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Denmark to hike gas production, quadruple green power to displace Russian gas

Highlights

Production at Tyra II to start as soon as possible

Plans to add up to 4 GW offshore wind by 2030

Natural gas in heating to be phased out

  • Author
  • Andreas Franke    Stuart Elliott
  • Editor
  • Agamoni Ghosh
  • Commodity
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  • Energy Transition Europe Energy Price Crisis Environment and Sustainability War in Ukraine

Denmark plans to quadruple green power production by 2030, boost green gas and temporarily hike domestic natural gas production to displace Russian gas, the energy ministry said April 19.

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The plans include removing administrative barriers so that the Tyra field in the North Sea can resume gas production as soon as possible as well as up to 4 GW additional offshore wind capacity by 2030, the ministry said.

"We will supply Europe with green energy and displace Russian gas," Minister for Climate, Energy and Utilities Dan Jorgensen said.

The strategy consists of five tracks accelerating the green transition, boosting green heat, phasing out natural gas, boosting green electricity and a green tax reform.

Boosting gas production

In the near term, to displace Russian gas, Copenhagen plans to advance and temporarily increase the extraction of natural gas in the North Sea on already licensed fields, it said.

The Tyra field is the largest in the Danish sector of the North Sea, but was closed for redevelopment work in 2019.

The government pledged to "clear any administrative barriers so that the Tyra field can produce natural gas as soon as possible."

France's TotalEnergies, which operates Tyra, has said that it expects to restart the field in mid-2023 with production of some 60,000 b/d of oil equivalent, of which two thirds would be gas.

TotalEnergies said April 12 that it had lifted the Tyra II utility and living quarters into its final position.

It added that the key processing platform would be delivered from Indonesia in the second half of 2022.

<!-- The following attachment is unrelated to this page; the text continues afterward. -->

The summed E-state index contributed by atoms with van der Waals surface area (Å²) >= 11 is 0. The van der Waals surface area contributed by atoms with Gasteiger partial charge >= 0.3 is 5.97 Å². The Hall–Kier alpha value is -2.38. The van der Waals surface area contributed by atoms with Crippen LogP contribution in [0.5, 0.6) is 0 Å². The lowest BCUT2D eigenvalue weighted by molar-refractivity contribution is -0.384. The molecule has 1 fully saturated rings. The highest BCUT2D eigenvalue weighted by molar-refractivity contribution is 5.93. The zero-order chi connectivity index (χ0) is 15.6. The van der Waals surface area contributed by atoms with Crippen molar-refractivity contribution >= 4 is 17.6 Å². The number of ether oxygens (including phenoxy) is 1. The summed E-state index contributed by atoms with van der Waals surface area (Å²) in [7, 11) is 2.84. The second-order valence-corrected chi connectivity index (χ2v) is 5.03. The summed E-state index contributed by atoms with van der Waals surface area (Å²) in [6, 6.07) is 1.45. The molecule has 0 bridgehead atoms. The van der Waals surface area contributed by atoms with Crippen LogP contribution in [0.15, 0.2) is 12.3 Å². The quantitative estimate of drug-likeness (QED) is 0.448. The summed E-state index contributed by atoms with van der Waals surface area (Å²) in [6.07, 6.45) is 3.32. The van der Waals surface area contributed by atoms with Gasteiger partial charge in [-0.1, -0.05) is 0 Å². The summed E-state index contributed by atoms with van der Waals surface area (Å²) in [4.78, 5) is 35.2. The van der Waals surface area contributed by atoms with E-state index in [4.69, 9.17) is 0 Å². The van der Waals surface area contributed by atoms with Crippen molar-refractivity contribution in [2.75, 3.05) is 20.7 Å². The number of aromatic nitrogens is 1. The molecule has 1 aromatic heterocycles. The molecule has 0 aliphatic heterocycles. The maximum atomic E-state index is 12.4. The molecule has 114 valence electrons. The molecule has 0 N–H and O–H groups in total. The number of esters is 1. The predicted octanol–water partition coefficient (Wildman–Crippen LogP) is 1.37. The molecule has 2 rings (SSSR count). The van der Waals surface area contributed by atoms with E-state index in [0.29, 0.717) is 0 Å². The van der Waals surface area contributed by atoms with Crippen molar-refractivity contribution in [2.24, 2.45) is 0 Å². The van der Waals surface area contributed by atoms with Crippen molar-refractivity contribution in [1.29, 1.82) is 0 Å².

Denmark also wants to explore the possibility of increasing Danish gas supply via the Baltic Pipe gas pipeline from Norway to Poland, it said.

This also includes higher biogas production, which already reached a 25% share in gas consumption in late 2021, including a planned tender, it said.

Green power drive

The government plans to make available an additional 1-4 GW offshore wind for deployment by end-2030 with specific proposals before the summer break, it said.

The country, which already has 7 GW wind generating half the country's electricity, plans to develop more energy islands and remove barriers and better balance environmental regulation onshore.

Plans for the first two energy islands hosting 5 GW offshore are underway with an artificial island to be constructed in the North Sea and a second hub planned offshore Bornholm.

The projects combine wind generation with green hydrogen production as well as power interconnectors.

The expansion of renewables will make Denmark a net exporter of green energy by 2030, it said.

Wind and solar generated some 17 TWh of electricity in 2021.

Phasing out natural gas

Denmark plans to reduce the consumption of natural gas in order to become independent from Russia as soon as possible, the government said, setting a 100% target for green gas in heating by 2030.

Approximately 400,000 homeowners with fossil heating have to find another heat source by 2028 with the roll-out of green district heating to be accelerated.

For homes that cannot get district heating, the goal is to replace the boiler with a green heat pump or replace gas with green gas, it said.

The government also plans to present a proposal for a green tax reform, which will be a big driver for the decarbonization of industry.

Denmark already has a plan to reduce CO2 emissions in 2030 by 70% over 1990 with green electricity at its core.

The country already halved its natural gas demand to around 2.3 bcm in 2021, while electricity production is projected to rise with surplus energy exported or used for green hydrogen production.

Wholesale power prices in Denmark are traditionally at a discount to Continental Europe, but vary depending on the supply of wind and imports from the Nordics.